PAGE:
People who “do their own research” are likely to reject the mainstream narrative and are far more likely to believe so-called “conspiracy theories,” according to a new research published in the science journal Nature this week.
According to the new research, people should be discouraged from doing their own research and must be encouraged to accept the official narrative presented by the mainstream media.
“The four most dangerous words are ‘do your own research’,” said Chirag Shah, a professor of information science at the University of Washington. “It seems counterintuitive because I’m an educator and we encourage students to do this. The problem is people don’t know how to do this.”
In other words, the elites want us to trust the mainstream media implicitly, and stop asking questions or researching anything on our own because we “don’t know how to do this.”
Joshua Tucker, co-author and co-director of NYU’s Center for Social Media and Politics told Vice’s Motherboard about the research.
“The question here was what happens when people encounter an article online, they’re not sure if it’s true or false, and so they go look for more information about it using a search engine. You see exactly this kind of suggestion in a lot of digital literacy guides.”
Tucker explained that the research team was interested in understanding how people verify breaking news that has just happened and has not yet had a chance to be verified by fact-checkers like Snopes or PolitiFact.
In the first experiment of their study, which began in late 2019, some 3,000 people across the US evaluated the accuracy of news articles that had been published in a 48 hour period about topics like COVID-19 vaccines, the Trump impeachment proceedings, and climate events. Some articles were collected from reputable sources, while others were intentionally misleading. Half of the participants were encouraged to search online to help them vet the articles. At the same time, all of the articles were given a ‘true,’ ‘false or misleading,’ or ‘could not determine’ label by professional fact checkers.
People who had been nudged to look for more information online were 19 percent more likely to rate a false or misleading article as fact, compared to those who weren’t encouraged.
In four other experiments, which ran between 2019 and 2021, researchers found that even if people had initially rated an article as misleading, roughly 18 percent of them changed their mind and said the article was true after searching online (compared to just shy of 6 percent changing from true to false). This held even if the articles were months, instead of hours, old or if the news was well-covered, like the COVID-19 pandemic.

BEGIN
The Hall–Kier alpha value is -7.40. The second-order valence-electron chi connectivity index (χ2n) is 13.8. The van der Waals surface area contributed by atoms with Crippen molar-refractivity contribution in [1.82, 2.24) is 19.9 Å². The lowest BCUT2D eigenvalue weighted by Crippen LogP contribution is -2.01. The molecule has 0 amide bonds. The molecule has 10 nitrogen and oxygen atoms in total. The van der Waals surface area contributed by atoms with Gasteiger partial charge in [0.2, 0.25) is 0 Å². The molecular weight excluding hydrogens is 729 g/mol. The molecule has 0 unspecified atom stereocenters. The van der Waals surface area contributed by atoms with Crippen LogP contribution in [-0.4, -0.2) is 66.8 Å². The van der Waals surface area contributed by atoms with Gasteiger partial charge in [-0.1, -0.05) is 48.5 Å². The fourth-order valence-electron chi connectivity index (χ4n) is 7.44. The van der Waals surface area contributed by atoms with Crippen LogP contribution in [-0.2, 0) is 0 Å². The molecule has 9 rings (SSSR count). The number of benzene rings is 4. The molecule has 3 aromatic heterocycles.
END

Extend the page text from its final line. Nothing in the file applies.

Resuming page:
“It was incredible to us how remarkably consistent this effect was across multiple different studies that we ran,” said Tucker. “That’s a real strength of this work. This isn’t just ‘Oh we ran one study’. We’re very, very confident this is happening.”
The researchers showed this effect arises because of the quality of information churned out by Google’s search engine. Partly, this was because of what are called data voids or, as Tucker put it, “the internet is full of junk theory.”
According to Shah, Google needs to “help” people to understand that doing your own research is dangerous.
“We should be equipping them with the right tools. Those tools could come and should come from tech companies and search service providers.” Adding that it’s not up to them or governments to police content. “It’s not only technically infeasible but morally and socially wrong to suppress everything.”
“First we need to have that awareness of ‘Just because you’re doing your research, that doesn’t mean that’s enough.’ The more awareness people have, the more chance we have of having people think twice about the information they’re reading,” said Shah.